# What is the magnitude of the induced EMF?

• hidemi
In summary, the equation for the area is irrelevant because B and A are constants and the field is perpendicular to the plane of the loop.

#### hidemi

Homework Statement
A rectangular wire loop (length = 60 cm, width = 40 cm) lies completely within a perpendicular and uniform magnetic field of magnitude of 0.5 T. If the length of the loop starts increasing at a rate of 20 mm/s at time t= 0, while the width is decreasing at the same rate, what is the magnitude of the inducede mf at time t= 4.0 s?
a.6.8 mV
b.5.2 mV
c.3.6 mV
d.8.4 mV
e.10 mV

Relevant Equations
dΦB/dt = dB/dt*A
I did the question in this way as attached. I got the crrect answer, but I feel unsure if it is the right way of doing it.

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According to your equation there, Emf depends on the rate of change of flux, not on the flux itself.

So, where is the rate of change greatest? It helps to picture the sin or cos graph.

rsk said:
According to your equation there, Emf depends on the rate of change of flux, not on the flux itself.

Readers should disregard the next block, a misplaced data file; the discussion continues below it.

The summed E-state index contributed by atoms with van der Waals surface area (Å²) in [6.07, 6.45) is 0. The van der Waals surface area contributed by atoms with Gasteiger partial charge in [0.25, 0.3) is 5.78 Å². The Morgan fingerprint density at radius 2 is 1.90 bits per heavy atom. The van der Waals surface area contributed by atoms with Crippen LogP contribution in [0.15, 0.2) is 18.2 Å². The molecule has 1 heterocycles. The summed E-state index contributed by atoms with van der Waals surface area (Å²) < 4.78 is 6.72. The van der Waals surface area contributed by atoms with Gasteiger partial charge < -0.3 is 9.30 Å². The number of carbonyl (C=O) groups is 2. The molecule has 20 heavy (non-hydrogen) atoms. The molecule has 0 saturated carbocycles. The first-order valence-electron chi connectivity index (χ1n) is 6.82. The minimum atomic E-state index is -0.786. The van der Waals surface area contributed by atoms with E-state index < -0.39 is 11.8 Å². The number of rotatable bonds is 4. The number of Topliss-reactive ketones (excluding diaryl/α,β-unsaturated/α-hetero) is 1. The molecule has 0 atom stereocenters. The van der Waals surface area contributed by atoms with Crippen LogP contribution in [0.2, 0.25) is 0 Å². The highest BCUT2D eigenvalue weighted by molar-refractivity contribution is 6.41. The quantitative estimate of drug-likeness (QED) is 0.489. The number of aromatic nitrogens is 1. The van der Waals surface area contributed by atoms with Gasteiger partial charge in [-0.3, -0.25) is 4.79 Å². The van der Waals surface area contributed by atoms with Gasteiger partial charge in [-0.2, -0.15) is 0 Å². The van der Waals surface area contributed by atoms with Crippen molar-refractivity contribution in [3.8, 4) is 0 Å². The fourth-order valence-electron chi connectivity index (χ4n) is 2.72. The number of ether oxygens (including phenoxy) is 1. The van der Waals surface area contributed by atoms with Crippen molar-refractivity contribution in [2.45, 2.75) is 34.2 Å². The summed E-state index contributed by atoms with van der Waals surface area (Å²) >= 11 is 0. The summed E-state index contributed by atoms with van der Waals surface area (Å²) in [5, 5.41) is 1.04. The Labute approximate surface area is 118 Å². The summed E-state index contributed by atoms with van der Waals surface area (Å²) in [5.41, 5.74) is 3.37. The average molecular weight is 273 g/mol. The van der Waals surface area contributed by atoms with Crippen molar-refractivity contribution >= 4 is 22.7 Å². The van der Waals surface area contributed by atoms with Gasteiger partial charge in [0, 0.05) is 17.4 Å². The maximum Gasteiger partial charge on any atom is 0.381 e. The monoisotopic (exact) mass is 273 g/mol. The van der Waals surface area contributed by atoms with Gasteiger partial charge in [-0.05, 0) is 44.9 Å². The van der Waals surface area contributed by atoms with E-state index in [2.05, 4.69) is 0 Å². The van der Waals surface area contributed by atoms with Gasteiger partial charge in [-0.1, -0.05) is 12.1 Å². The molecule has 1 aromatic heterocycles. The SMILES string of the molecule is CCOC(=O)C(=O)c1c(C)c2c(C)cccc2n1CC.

So, where is the rate of change greatest? It helps to picture the sin or cos graph.
I typed the wrong question. I just edited and saved the question just now, could you read it again? thanks

I'd suggest you first compute the flux and later on, the derivative. You've made a mistake.

hidemi said:
Relevant Equations:: dΦB/dt = dB/dt*A
You mean dΦ/dt = dB/dt*A. This applies when B is changing and A is constant. But in this question B is constant and A changing. So the equation is irrelevant.

Try working through these steps.

1. Write an equation for the length (in metres) as a function of time (in seconds).

2. Similarly for width.

3. Using the above, write an expression for the area (in square metres) as a function of time.

4. Since the field is perpendicular to the plane of the loop ##\phi = BA##. Write an expression for ##\frac {d\Phi}{dt}## assuming both B and A are functions of time (use the product rule).

In this question B is constant and A is a function of time. So what is ##\frac {d\Phi}{dt}##?

See if you can take it from there.

• hidemi and Delta2
Steve4Physics said:
You mean dΦ/dt = dB/dt*A. This applies when B is changing and A is constant. But in this question B is constant and A changing. So the equation is irrelevant.

Try working through these steps.

1. Write an equation for the length (in metres) as a function of time (in seconds).

2. Similarly for width.

3. Using the above, write an expression for the area (in square metres) as a function of time.

4. Since the field is perpendicular to the plane of the loop ##\phi = BA##. Write an expression for ##\frac {d\Phi}{dt}## assuming both B and A are functions of time (use the product rule).

In this question B is constant and A is a function of time. So what is ##\frac {d\Phi}{dt}##?

See if you can take it from there.
I got it. Thank you so much.

• Steve4Physics